Wednesday, May 14, 2008

If I May


I went to school in a day when we still memorized poetry. One of my favorites was always James Russell Lowell's "And what is so rare as a day in June?/Then, if ever, come perfect days;/Then Heaven tries earth if it be in tune,/And over it softly her warm ear lays." Of course if I were writing that today, Earth, not heaven, would be the capitalized and feminine entity, but those were the old days. Still, the poem catches the rhapsodic feeling of these precious days. I believe that since Lowell was from New England, his "June" was equivalent to our May. Part of the poem references bird songs and nests, and that is certainly going on right now. I have to say that these are the most euphoric few weeks of the year.

Gardeners actually live most of the time in a sort of virtual reality of the imagination, all the while dealing literally with the solid ground. So most of the year I have to carry May in my mind and right now it is like entering into a dream. Most of my flower gardens this time of year are blue, white, and yellow, by preference. The main exception is my multiplicity of primroses in all sorts of colors. I'm especially fond of members of the borage family. These include the Virginia bluebells (pictured), forget-me-not, Brunnera, and comfrey. All of these are blooming in my garden right now and all are blue except for the comfrey, which is a cream color, and except for some white forget-me-nots. Most of them self-seed vigorously, which means forget-me-nots (true to their name) in almost any open soil, and gradually expanding islands of bluebells. These blend happily with the yellow Primula veris (cowslips) that have also self-seeded many places, and the other yellow, blue and white primroses, plus yellow wood poppies, white trillium, and the fresh young green of expanding fern fronds and hostas.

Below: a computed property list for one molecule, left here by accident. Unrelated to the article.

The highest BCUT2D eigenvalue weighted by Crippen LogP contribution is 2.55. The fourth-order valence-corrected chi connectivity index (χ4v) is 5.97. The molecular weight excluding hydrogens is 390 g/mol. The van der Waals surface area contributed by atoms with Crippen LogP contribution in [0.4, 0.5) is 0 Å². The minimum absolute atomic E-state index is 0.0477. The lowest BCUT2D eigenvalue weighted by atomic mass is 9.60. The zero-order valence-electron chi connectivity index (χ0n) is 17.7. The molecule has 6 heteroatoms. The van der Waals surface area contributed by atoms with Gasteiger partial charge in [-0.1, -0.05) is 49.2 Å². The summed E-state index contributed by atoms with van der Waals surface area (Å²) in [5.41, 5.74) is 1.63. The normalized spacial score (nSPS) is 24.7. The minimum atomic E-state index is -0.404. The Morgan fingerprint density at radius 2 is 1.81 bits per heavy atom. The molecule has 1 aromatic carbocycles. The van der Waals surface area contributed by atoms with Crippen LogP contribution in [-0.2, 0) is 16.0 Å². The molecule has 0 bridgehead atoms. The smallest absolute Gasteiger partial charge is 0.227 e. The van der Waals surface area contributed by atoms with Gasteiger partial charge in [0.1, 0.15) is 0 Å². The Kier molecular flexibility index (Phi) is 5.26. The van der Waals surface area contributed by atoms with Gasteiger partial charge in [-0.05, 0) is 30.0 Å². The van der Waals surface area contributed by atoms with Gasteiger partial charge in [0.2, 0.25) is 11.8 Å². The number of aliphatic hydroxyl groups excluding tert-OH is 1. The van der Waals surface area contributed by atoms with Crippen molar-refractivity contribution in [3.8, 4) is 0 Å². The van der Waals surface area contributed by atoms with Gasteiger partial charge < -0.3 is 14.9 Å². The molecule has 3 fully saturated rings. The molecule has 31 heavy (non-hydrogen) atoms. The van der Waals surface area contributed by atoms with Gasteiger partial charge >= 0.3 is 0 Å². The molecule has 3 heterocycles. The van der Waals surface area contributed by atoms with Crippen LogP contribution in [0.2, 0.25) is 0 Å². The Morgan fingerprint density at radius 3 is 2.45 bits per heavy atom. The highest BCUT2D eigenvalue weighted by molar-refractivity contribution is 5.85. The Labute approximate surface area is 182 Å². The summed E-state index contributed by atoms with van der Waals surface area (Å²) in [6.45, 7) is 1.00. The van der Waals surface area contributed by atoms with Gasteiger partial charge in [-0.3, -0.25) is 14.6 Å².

1 comment:

Buttercup said...

I'm usually conflicted about how much botanical detail to include. The borage family, though, (Boraginaceae), has a cute little feature that defines it: the "scorpioid cyme". This is a type of inflorescence (flower stalk structure) that involves a little twist at the end, and the oldest flowers, down the stem, develop first, following along up to the tip of the stem. In early days, these look a little like a chambered nautilus, which makes me think about Fibonacci sequences. Have a fractal day.